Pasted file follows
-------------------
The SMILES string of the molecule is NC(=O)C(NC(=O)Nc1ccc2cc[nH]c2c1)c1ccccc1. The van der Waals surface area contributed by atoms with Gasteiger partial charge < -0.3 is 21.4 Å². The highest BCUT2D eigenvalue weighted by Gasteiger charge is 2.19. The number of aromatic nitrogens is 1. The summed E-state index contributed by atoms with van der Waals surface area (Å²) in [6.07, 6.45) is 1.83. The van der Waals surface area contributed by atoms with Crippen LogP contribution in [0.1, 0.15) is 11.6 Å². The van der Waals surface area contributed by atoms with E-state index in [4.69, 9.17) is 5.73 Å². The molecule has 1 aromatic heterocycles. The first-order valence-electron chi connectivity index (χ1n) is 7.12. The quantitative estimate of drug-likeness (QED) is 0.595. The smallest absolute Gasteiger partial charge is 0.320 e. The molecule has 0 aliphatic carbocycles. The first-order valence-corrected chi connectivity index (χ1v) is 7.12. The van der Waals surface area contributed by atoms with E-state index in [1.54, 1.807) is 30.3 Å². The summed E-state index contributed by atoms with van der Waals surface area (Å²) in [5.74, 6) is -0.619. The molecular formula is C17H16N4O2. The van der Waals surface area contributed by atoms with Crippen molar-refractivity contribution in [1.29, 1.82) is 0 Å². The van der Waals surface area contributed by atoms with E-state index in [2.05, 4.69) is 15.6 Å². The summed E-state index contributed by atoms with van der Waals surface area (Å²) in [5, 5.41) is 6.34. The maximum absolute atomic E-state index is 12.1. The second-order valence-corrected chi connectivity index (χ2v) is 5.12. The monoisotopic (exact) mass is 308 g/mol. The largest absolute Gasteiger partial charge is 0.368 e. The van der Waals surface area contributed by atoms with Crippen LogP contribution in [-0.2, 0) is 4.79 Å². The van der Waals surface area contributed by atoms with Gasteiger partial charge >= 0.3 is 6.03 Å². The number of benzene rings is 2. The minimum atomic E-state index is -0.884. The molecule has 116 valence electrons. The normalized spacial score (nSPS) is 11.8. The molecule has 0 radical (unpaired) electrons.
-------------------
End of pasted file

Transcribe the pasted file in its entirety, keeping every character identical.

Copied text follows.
The SMILES string of the molecule is NC(=O)C(NC(=O)Nc1ccc2cc[nH]c2c1)c1ccccc1. The van der Waals surface area contributed by atoms with Gasteiger partial charge < -0.3 is 21.4 Å². The highest BCUT2D eigenvalue weighted by Gasteiger charge is 2.19. The number of aromatic nitrogens is 1. The summed E-state index contributed by atoms with van der Waals surface area (Å²) in [6.07, 6.45) is 1.83. The van der Waals surface area contributed by atoms with Crippen LogP contribution in [0.1, 0.15) is 11.6 Å². The van der Waals surface area contributed by atoms with E-state index in [4.69, 9.17) is 5.73 Å². The molecule has 1 aromatic heterocycles. The first-order valence-electron chi connectivity index (χ1n) is 7.12. The quantitative estimate of drug-likeness (QED) is 0.595. The smallest absolute Gasteiger partial charge is 0.320 e. The molecule has 0 aliphatic carbocycles. The first-order valence-corrected chi connectivity index (χ1v) is 7.12. The van der Waals surface area contributed by atoms with E-state index in [1.54, 1.807) is 30.3 Å². The summed E-state index contributed by atoms with van der Waals surface area (Å²) in [5.74, 6) is -0.619. The molecular formula is C17H16N4O2. The van der Waals surface area contributed by atoms with Crippen molar-refractivity contribution in [1.29, 1.82) is 0 Å². The van der Waals surface area contributed by atoms with E-state index in [2.05, 4.69) is 15.6 Å². The summed E-state index contributed by atoms with van der Waals surface area (Å²) in [5, 5.41) is 6.34. The maximum absolute atomic E-state index is 12.1. The second-order valence-corrected chi connectivity index (χ2v) is 5.12. The monoisotopic (exact) mass is 308 g/mol. The largest absolute Gasteiger partial charge is 0.368 e. The van der Waals surface area contributed by atoms with Crippen LogP contribution in [-0.2, 0) is 4.79 Å². The van der Waals surface area contributed by atoms with Gasteiger partial charge >= 0.3 is 6.03 Å². The number of benzene rings is 2. The minimum atomic E-state index is -0.884. The molecule has 116 valence electrons. The normalized spacial score (nSPS) is 11.8. The molecule has 0 radical (unpaired) electrons.